Recently, Skype redesigned it's IM client for Mac. Like many users, I was excited for the expected enhancements that usually come with new application releases.
And, like many Mac users, I was disappointed with what was actually delivered. (apoplectic might more appropriately describe my Mac brethren).
Blindly fanning the flames, instead of fixing the perceived issues, Skype decided to hold a contest to let someone else fix them.
For the last couple of weeks now, Skype-hate has run rampant all over the web. The user comments at the end of this blog post make for a nice overview.
Amidst the uproar, I wanted to chime in and point out what a great teaching tool this mess can be for user experience designers everywhere.
Lesson #1: Talk to your users (yes, I realize it's a frighteningly easy one).
I have no proof that Skype didn't talk to its users, but judging from the feedback, I'm guessing they didn't. Asking their users would have revealed some fairly simple needs:
Lesson #2: Don't fall in love with the prevailing form, then rip it off and use it in spite of function.
- Keep my IM application small
- Allow me to configure what I'm looking at
- Don't change a ton, I like it the way it is
Whether it was the gargantuan success of Apple, or designers looking for a new aesthetic in the Web 2.0 era, these days we're firmly entrenched in a world of big, glassy, bubbly icons, lots of white space and overall "friendly-feeling" applications (think Mint). This is not always a bad thing (think Mint), but the fact that it (arguably) works for Apple and Mint doesn't give it magical powers. Simply designing something with that look and feel doesn't automatically make it work well. As any good designer has heard repeatedly: form follows function. Overwhelmingly, Skype users feel the large icons are unnecessarily big and the white space is unnecessarily massive. This creates a bloated application that is more difficult to use. (Oh, and ripping off iTunes' Cover Flow so I can look at enormous close up pictures of my contact's blurry photos is not necessary).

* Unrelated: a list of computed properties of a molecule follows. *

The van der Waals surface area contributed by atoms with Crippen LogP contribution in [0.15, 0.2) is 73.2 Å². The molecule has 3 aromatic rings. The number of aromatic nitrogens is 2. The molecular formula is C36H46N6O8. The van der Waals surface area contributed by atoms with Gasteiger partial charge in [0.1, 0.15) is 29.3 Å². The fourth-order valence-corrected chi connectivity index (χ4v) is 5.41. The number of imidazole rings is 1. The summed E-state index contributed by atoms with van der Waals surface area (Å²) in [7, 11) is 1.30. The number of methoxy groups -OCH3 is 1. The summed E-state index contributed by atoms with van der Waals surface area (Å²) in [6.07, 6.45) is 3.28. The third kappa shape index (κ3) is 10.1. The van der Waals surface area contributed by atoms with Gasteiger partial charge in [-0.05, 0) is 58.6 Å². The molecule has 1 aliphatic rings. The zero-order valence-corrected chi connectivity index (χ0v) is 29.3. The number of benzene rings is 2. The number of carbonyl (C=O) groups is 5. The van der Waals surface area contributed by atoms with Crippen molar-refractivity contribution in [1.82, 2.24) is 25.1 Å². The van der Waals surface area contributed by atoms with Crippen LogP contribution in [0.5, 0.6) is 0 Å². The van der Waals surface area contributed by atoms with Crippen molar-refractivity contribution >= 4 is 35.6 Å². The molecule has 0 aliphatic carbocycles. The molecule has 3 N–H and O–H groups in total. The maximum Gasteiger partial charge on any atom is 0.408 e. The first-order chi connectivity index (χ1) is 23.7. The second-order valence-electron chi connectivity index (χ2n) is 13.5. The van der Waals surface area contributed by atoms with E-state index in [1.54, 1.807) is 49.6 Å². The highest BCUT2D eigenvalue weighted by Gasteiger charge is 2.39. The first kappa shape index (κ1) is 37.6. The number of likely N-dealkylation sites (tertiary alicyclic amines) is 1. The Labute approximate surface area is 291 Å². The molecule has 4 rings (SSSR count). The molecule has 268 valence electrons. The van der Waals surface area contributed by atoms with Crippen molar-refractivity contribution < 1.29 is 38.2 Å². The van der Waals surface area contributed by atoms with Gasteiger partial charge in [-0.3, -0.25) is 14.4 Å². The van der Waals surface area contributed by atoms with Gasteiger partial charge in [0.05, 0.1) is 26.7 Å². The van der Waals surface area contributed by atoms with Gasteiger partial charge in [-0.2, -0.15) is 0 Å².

Lesson #3: Small UI decisions can have a big impact.
This observation is telling, and maybe even a little scary. As user experience designers, we are always striving for innovation so great and wonderful that we envision our user's dancing for joy and sleeping with their applications under their pillow (or is that just me)? In doing so, it's a very fine line we walk between making a bunch of changes, some of which might be overkill, and leaving well enough alone. Decisions as seemingly small as Skype adding grouping to the left panel of contacts (and not allowing that panel to go away) changed many user's entire experience for the worse and turned them off to the entire release immediately.
It's true, as user experience designers, we have a lot of influence. Sometimes, maybe more than we may realize. Keeping some basic user experience tenets in mind might help us ensure we don't end up in Skype's shoes (oh, and not asking your users to fix your problems will help too).
I'm sure there are a lot more lessons to be had here. Let us know what you think.